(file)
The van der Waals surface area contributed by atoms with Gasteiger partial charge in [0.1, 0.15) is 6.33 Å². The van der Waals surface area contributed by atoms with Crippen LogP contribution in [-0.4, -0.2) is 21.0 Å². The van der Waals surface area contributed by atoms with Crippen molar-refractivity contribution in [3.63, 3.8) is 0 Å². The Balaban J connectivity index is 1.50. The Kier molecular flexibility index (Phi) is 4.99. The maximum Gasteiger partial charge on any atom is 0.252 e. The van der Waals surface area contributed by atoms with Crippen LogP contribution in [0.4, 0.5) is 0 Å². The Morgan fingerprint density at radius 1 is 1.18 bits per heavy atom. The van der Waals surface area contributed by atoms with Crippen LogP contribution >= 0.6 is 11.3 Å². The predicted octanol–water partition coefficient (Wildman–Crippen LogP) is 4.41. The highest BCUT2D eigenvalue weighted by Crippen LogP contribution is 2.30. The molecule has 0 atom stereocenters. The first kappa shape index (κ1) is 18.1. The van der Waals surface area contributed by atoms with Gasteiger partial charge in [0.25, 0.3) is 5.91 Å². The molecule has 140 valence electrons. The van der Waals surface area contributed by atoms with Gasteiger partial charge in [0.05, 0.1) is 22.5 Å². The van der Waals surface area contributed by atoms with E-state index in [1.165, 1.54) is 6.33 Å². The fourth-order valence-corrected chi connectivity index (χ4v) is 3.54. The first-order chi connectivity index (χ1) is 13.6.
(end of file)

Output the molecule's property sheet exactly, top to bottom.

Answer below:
The van der Waals surface area contributed by atoms with Gasteiger partial charge in [0.1, 0.15) is 6.33 Å². The van der Waals surface area contributed by atoms with Crippen LogP contribution in [-0.4, -0.2) is 21.0 Å². The van der Waals surface area contributed by atoms with Crippen molar-refractivity contribution in [3.63, 3.8) is 0 Å². The Balaban J connectivity index is 1.50. The Kier molecular flexibility index (Phi) is 4.99. The maximum Gasteiger partial charge on any atom is 0.252 e. The van der Waals surface area contributed by atoms with Crippen LogP contribution in [0.4, 0.5) is 0 Å². The Morgan fingerprint density at radius 1 is 1.18 bits per heavy atom. The van der Waals surface area contributed by atoms with Crippen LogP contribution >= 0.6 is 11.3 Å². The predicted octanol–water partition coefficient (Wildman–Crippen LogP) is 4.41. The highest BCUT2D eigenvalue weighted by Crippen LogP contribution is 2.30. The molecule has 0 atom stereocenters. The first kappa shape index (κ1) is 18.1. The van der Waals surface area contributed by atoms with Gasteiger partial charge in [0.25, 0.3) is 5.91 Å². The molecule has 140 valence electrons. The van der Waals surface area contributed by atoms with Gasteiger partial charge in [0.05, 0.1) is 22.5 Å². The van der Waals surface area contributed by atoms with E-state index in [1.165, 1.54) is 6.33 Å². The fourth-order valence-corrected chi connectivity index (χ4v) is 3.54. The first-order chi connectivity index (χ1) is 13.6.